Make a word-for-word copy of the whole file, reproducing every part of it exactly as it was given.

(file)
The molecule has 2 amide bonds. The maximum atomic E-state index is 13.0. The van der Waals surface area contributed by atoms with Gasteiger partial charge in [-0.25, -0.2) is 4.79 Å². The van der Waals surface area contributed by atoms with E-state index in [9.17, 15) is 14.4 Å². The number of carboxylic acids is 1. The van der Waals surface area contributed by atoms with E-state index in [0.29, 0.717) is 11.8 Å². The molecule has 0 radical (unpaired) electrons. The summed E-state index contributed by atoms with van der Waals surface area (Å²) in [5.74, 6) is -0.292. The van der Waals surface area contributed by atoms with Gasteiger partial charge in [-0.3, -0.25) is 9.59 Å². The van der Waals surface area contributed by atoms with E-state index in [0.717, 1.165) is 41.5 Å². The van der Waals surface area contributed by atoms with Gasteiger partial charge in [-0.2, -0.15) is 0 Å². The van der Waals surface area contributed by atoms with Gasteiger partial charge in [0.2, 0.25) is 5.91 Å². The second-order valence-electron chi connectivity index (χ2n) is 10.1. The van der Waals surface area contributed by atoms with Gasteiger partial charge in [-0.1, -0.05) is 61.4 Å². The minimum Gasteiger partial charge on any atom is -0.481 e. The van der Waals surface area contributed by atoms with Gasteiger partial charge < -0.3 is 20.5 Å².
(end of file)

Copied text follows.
The molecule has 2 amide bonds. The maximum atomic E-state index is 13.0. The van der Waals surface area contributed by atoms with Gasteiger partial charge in [-0.25, -0.2) is 4.79 Å². The van der Waals surface area contributed by atoms with E-state index in [9.17, 15) is 14.4 Å². The number of carboxylic acids is 1. The van der Waals surface area contributed by atoms with E-state index in [0.29, 0.717) is 11.8 Å². The molecule has 0 radical (unpaired) electrons. The summed E-state index contributed by atoms with van der Waals surface area (Å²) in [5.74, 6) is -0.292. The van der Waals surface area contributed by atoms with Gasteiger partial charge in [-0.3, -0.25) is 9.59 Å². The van der Waals surface area contributed by atoms with E-state index in [0.717, 1.165) is 41.5 Å². The van der Waals surface area contributed by atoms with Gasteiger partial charge in [-0.2, -0.15) is 0 Å². The van der Waals surface area contributed by atoms with Gasteiger partial charge in [0.2, 0.25) is 5.91 Å². The second-order valence-electron chi connectivity index (χ2n) is 10.1. The van der Waals surface area contributed by atoms with Gasteiger partial charge in [-0.1, -0.05) is 61.4 Å². The minimum Gasteiger partial charge on any atom is -0.481 e. The van der Waals surface area contributed by atoms with Gasteiger partial charge < -0.3 is 20.5 Å².